Tuesday, April 5, 2011

A Drug on the Market

We used to call something "a drug on the market" when an item was so common that there were no takers for it. The expression implies that the item induces inertia in buyers, as some drugs do. I thought of this phrase yesterday as I was leaving the Rosenthal Library at Queens College. For over a decade Rosenthal has been the beneficiary of my efforts to reduce the large number of books I own. Every few months, I bring the library 30-40 books, whatever I can carry, like a pack mule; the librarians smile and chat me up, and some weeks later I receive a thank-you letter that I can use as proof of a charitable donation for my tax deductions.

Yesterday, however, I found Rosenthal unreceptive. The librarian explained to me that budget cuts (courtesy of Messirs Bloomberg & Cuomo) had reduced its staff and led to a cutback in operations so that the library no longer accepts book donations, nor does it hold its seasonal book sales, at which many of my old books no doubt found new owners. The acquisitions librarian, however, told me that he would make an exception for my used poetry books, because the library has no budget to buy new poetry books. As a reviewer, I often receive review copies of such books, so I'll continue to unload them at Rosenthal. My other old books are unwelcome.

Coincidentally, the neighborhood used-book store is also refusing book contributions. The store will still deal for signed first editions and other rareties in good condition, but it will no longer take used books for its $1 tables. Too many old folks are cleaning out their libraries and lugging faded tattered shopping bags full of faded tattered books to used-book stores and libraries, where the demand has diminished sharply. Every time you see people on their smart phones, tablets, or e-readers, you understand where book buyers have gone. The wonderful old books from Modern Library and Penguin that contributed so much to the education of generations of readers will fade away, like their beneficiaries, and few such books will be retrievable in digital form.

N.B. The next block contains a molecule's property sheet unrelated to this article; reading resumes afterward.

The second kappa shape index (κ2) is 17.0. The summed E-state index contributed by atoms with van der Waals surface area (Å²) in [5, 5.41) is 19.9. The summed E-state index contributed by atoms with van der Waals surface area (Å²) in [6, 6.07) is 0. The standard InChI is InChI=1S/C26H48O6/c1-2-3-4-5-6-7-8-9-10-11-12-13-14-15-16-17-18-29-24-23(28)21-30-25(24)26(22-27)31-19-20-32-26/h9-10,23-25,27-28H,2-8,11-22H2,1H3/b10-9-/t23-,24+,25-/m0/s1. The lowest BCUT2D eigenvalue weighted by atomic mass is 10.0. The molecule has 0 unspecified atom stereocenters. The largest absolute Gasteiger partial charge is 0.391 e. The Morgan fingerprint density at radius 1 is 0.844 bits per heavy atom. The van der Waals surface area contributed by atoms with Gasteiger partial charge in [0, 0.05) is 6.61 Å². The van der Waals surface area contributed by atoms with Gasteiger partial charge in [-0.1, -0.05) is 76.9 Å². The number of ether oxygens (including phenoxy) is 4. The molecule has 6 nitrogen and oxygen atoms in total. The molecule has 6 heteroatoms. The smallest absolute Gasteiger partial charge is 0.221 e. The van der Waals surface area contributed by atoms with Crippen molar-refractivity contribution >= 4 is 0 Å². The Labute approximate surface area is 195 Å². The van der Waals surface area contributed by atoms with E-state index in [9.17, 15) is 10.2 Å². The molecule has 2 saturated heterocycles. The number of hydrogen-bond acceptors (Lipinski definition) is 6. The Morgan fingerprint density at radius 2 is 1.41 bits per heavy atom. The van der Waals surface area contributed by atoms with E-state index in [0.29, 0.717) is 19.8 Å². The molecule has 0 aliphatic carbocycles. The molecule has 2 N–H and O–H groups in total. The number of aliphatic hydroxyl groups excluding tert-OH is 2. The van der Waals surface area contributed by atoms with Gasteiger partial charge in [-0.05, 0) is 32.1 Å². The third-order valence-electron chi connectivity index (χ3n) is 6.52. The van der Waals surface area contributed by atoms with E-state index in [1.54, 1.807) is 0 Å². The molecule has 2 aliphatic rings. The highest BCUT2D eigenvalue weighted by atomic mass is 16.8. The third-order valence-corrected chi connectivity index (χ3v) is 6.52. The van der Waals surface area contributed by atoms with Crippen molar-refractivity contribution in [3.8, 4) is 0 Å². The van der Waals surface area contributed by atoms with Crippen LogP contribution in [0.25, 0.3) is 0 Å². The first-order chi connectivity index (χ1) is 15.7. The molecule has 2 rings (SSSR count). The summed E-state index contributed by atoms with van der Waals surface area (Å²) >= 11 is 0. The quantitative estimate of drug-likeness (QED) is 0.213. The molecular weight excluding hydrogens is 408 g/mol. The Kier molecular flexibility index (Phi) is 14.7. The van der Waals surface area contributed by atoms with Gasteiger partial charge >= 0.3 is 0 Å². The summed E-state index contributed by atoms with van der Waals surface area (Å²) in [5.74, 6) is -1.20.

As a reader and a writer, and as a library donor, I am disheartened, while as an observer of the passing scene, I am unsurprised.

Oh, yes...if you'd like a grab bag of old books, please let me know.


  1. Years ago, a librarian told me that libraries are not museums; the books must circulate. Library sales are great events, but I remember also a pickup truck full of books going off to the landfill, after they didn't sell at the sale. The small town library had nowhere to keep them, no one bought them, and no one else would try to sell them. At a certain point, everything ends, I guess. We writers want words to last forever, but even they, don't.

  2. A sad commentary; I can't imagine prefering to read a book on a tablet; I'd miss the whole physical aspect of reading,even picking up a book's smell; on an I pad it becomes indistinguishable from holding any mechanical device .

  3. Thanks, Debby. Your anecdotes and comments lend support to the wistfulness we writers feel in this post-literate time.

    Thanks, Linda. I suspect most young people today are as comfortable with a mechanical device as we are with paper, and how many of them are reading fiction or poetry?

    And here we are by way of electronic devices.


  4. from a reader who gave me permission to post:

    I read your blog re old books and their demise. (Or at least their usefulness). If I were a wealthy person - and very clever - I would put my money on "old books." Buy them up and store them somewhere safe - perhaps cryopreserved would be the method of choice. Then in 25 or so years - perhaps 50 - I would take them out and open a "Used Book Store" throughout the world, of course - since countries and states would be passe, (Maybe call it the "Boulevard of Broken Dreams). Of course one would need a neat and compelling advertising campaign piped throughout the either of the universe with the sign "New Old Books. See these rare books in paper." Etc., etc. I think it has possibilities.
    I remember when people brought books to the Port Washington Public Library when I was working there and we used to get rid of them also. It was always considered a public relations thing and not anything that we really wanted to be bothered with - so much easier to order by review and with cataloguing and such in place. I, personally, love old books and will have to get rid of those that I have accumulated over the years......where oh where do old books go to die? Priscilla

  5. I'm happy to share that my 7.5 year old son loves books in real life and still gets excited about buying books in his school book fair....though, I can admit that he would also be thrilled if I allowed him my laptop to read.

  6. I was going to ask you if you wanted a few of my old books.